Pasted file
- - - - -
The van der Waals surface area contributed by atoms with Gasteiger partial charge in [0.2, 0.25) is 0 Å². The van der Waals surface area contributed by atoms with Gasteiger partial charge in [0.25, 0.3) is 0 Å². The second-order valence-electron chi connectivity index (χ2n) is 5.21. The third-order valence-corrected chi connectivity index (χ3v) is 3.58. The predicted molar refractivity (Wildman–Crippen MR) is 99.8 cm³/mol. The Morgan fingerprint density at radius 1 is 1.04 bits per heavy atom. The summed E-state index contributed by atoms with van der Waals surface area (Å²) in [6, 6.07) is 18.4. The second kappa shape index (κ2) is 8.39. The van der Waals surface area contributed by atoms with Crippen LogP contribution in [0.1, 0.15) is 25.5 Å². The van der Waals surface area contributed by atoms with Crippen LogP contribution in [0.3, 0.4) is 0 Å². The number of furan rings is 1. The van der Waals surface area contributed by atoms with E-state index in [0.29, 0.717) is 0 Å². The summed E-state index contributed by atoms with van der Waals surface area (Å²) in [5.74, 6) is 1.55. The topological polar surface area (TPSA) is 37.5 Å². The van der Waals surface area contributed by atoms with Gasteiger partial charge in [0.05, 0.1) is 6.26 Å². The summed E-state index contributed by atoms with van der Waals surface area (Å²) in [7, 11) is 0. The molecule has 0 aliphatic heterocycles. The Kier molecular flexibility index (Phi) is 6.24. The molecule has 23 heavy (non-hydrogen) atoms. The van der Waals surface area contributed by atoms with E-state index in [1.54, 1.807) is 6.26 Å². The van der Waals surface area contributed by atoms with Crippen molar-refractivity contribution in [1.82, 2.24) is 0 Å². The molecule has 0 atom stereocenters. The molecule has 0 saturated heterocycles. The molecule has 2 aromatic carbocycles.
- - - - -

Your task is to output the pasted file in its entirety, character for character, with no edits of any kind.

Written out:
The van der Waals surface area contributed by atoms with Gasteiger partial charge in [0.2, 0.25) is 0 Å². The van der Waals surface area contributed by atoms with Gasteiger partial charge in [0.25, 0.3) is 0 Å². The second-order valence-electron chi connectivity index (χ2n) is 5.21. The third-order valence-corrected chi connectivity index (χ3v) is 3.58. The predicted molar refractivity (Wildman–Crippen MR) is 99.8 cm³/mol. The Morgan fingerprint density at radius 1 is 1.04 bits per heavy atom. The summed E-state index contributed by atoms with van der Waals surface area (Å²) in [6, 6.07) is 18.4. The second kappa shape index (κ2) is 8.39. The van der Waals surface area contributed by atoms with Crippen LogP contribution in [0.1, 0.15) is 25.5 Å². The van der Waals surface area contributed by atoms with Crippen LogP contribution in [0.3, 0.4) is 0 Å². The number of furan rings is 1. The van der Waals surface area contributed by atoms with E-state index in [0.29, 0.717) is 0 Å². The summed E-state index contributed by atoms with van der Waals surface area (Å²) in [5.74, 6) is 1.55. The topological polar surface area (TPSA) is 37.5 Å². The van der Waals surface area contributed by atoms with Gasteiger partial charge in [0.05, 0.1) is 6.26 Å². The summed E-state index contributed by atoms with van der Waals surface area (Å²) in [7, 11) is 0. The molecule has 0 aliphatic heterocycles. The Kier molecular flexibility index (Phi) is 6.24. The molecule has 23 heavy (non-hydrogen) atoms. The van der Waals surface area contributed by atoms with E-state index in [1.54, 1.807) is 6.26 Å². The van der Waals surface area contributed by atoms with Crippen molar-refractivity contribution in [1.82, 2.24) is 0 Å². The molecule has 0 atom stereocenters. The molecule has 0 saturated heterocycles. The molecule has 2 aromatic carbocycles.